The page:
Former Rep. Joe Walsh, R-Ill.. . .said his campaign would take aim at the president’s character flaws, highlighting Trump’s moral failings and hammering away at the president’s lies in office. “He lies every time he opens his mouth,” Walsh repeated twice during his interview on ABC’s “This Week” announcing his candidacy.

Sanford, however, said he would steer away from attacking the president’s character, arguing that enough voters are more concerned about the country’s dark fiscal outlook than they are of Trump’s composure. . .

While the Republican Party used to be the party of fiscal responsibility, the nation’s debt and deficits have only gotten worse under the Republican administration, passing tax cuts that fell far short of their projected revenue streams, leading to a deeper crisis. . .

“It used to be a centerpiece of what the Republican Party and what the conservative movement is about,” Sanford said of fiscal responsibility. “We quit talking about it and focusing on it.”

One problem for Sanford is his 2009 affair, according to the NY Post.

In June 2009, Sanford disappeared and staff said he was “hiking the Appalachian Trail,” when he was, in fact, in Buenos Aires, Argentina, carrying on an extramarital affair.

“I actually went on an apology tour if you want to call in that back home in the wake of that,” Sanford said when asked about the affair by “Fox News Sunday” host Chris Wallace.

“I learned a level of humility, a level of empathy, that I didn’t have before, a level of judgment. It is something of great regret, it’s something that I’ve apologized extensively for,” he said.

In the pre-Trump era, Sanford’s affair would have been enough to kill his political career, but thanks to Trump’s “Access Hollywood” tape (and other behavior), Sanford was able to win a US House seat in 2016. As Reason puts it—

That the thrice-married Trump, who has had at least one extra-marital affair with a porn star, has shown no reservations about attacking Sanford for his own infidelities provides a pretty good illustration of the current state of the GOP’s collective moral compass.

Sanford has actually been able to turn his own indiscretion to his favor, by comparing his response to criticism to Trump’s, who is famous for “doubling down” when he’s wrong, also according to the NY Post.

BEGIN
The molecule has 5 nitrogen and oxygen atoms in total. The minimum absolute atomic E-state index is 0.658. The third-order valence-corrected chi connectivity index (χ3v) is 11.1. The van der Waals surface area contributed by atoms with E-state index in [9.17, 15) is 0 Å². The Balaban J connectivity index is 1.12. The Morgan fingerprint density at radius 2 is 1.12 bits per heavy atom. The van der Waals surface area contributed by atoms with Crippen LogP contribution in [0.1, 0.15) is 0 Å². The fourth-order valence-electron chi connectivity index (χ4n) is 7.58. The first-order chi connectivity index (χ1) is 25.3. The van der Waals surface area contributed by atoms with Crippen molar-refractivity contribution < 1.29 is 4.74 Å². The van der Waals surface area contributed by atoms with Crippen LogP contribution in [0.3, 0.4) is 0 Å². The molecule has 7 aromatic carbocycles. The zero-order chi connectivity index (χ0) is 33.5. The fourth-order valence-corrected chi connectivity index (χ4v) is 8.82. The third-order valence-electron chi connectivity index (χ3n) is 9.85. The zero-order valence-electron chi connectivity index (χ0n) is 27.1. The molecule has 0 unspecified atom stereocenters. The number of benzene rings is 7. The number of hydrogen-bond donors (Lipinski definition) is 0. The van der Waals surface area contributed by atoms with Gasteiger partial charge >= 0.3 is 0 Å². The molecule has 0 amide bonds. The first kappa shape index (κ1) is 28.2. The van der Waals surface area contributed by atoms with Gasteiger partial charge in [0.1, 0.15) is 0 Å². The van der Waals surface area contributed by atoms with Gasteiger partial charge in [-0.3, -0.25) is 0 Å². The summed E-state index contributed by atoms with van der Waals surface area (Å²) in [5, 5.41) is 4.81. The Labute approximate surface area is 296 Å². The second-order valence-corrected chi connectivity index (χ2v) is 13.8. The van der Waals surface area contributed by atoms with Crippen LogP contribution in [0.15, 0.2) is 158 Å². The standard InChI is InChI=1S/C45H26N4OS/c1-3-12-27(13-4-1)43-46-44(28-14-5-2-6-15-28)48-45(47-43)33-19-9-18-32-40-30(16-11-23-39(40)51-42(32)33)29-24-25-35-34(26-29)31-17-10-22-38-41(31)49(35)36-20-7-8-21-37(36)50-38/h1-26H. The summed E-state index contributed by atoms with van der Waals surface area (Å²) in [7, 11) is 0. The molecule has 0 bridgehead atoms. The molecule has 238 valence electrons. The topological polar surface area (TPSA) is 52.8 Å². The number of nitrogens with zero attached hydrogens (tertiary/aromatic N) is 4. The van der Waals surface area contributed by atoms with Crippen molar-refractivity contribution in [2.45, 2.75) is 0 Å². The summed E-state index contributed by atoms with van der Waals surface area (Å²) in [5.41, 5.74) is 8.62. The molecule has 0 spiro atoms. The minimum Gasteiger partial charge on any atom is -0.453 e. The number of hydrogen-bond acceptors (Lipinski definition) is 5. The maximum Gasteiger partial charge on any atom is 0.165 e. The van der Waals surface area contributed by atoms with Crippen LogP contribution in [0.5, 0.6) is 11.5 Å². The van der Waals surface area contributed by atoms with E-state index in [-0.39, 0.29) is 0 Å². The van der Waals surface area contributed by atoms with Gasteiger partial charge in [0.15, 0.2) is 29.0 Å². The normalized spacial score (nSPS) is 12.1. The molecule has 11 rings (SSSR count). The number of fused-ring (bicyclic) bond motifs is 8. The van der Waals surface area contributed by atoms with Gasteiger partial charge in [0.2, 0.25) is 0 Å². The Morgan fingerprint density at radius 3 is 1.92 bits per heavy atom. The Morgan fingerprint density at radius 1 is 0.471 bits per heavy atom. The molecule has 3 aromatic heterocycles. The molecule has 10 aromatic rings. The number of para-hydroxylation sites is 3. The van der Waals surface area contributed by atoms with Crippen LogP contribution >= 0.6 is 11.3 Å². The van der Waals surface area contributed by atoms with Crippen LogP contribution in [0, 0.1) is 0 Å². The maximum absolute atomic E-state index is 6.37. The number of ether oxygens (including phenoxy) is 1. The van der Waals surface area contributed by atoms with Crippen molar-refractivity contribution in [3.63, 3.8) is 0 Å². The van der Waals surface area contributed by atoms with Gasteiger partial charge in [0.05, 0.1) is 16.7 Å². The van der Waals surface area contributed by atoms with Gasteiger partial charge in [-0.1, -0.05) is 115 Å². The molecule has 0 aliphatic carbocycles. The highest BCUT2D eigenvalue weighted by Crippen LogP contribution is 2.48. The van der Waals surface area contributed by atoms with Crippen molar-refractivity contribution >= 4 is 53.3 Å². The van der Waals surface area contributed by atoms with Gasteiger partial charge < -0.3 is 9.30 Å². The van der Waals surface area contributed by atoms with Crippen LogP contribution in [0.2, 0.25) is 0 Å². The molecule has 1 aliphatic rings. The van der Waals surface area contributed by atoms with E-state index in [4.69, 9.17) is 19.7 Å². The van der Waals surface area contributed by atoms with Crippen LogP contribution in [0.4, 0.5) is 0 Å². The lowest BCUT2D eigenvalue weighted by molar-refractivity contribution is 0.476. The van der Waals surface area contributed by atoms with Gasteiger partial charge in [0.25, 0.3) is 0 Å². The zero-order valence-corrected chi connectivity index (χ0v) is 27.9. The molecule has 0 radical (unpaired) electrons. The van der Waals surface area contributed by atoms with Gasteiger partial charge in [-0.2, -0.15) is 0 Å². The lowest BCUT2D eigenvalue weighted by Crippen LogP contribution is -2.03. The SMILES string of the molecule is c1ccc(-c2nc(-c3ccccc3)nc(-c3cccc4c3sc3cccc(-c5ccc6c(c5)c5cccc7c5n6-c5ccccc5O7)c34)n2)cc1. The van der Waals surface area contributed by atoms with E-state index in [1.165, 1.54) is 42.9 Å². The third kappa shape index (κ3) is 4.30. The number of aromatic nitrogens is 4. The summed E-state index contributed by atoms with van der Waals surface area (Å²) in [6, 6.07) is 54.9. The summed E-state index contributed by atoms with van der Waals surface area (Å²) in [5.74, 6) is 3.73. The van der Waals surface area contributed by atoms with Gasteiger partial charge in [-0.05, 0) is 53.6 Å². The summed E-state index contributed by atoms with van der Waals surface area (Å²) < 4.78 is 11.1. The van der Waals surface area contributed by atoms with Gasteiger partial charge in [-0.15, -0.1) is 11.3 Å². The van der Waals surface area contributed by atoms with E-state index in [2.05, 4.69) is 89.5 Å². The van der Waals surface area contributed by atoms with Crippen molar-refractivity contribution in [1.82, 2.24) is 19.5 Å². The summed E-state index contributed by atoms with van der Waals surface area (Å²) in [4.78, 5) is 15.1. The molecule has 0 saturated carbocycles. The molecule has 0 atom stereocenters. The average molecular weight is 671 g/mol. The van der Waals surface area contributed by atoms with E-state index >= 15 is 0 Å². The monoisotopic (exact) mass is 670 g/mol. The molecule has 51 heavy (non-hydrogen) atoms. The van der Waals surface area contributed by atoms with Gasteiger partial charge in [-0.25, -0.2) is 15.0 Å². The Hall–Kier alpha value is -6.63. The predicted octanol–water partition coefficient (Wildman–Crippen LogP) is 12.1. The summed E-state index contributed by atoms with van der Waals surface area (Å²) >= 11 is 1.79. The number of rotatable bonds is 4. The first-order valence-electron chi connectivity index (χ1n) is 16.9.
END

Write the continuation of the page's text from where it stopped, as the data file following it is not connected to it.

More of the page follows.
“And in contrast to the president, where he says there’s not a single thing he sort of regrets or apologizes.”

As a side note, Sanford and the woman with whom he had the affair talked about getting married, but broke up due to his being torn between her and his own children. If putting family first matters, that’s a plus for Sanford. The details are here.

Does it really make sense for a Republican to challenge Trump? Some say that while Trump has high support (though no more than the last two GOP presidents), Trump’s support is wide, but not deep. Part of that is that Republicans have not considered an alternative. But polling says almost half of Republicans would like to have challengers to Trump, again, according to The Federalist.

A Monmouth University poll released Thursday shows Trump with an 84% approval rating among Republicans. Many Republicans, however, are friendly to the idea of Trump facing a competitive primary challenger. A Hill-HarrisX survey in June showed that 44% of Republicans wanted to see Trump face a serious primary challenge going into next year’s elections.

The battle will be difficult as the Republican Establishment tries to shut down primaries and caucuses. But if the current candidates begin to catch on, you can expect a whole field, as in 2016, or in 2020 for Democrats. And if there are more candidates, they may pick Trump apart as Weld points to Trump’s gender and family abuses, Walsh picks on Trump’s personality and behavior, and Sanford tries to remind Republicans what “fiscal conservative” means.

However, even if the GOP bosses succeed in shutting down opposition candidates, we may still have more, because running gives one the publicity to go after a Fox News gig or another political office.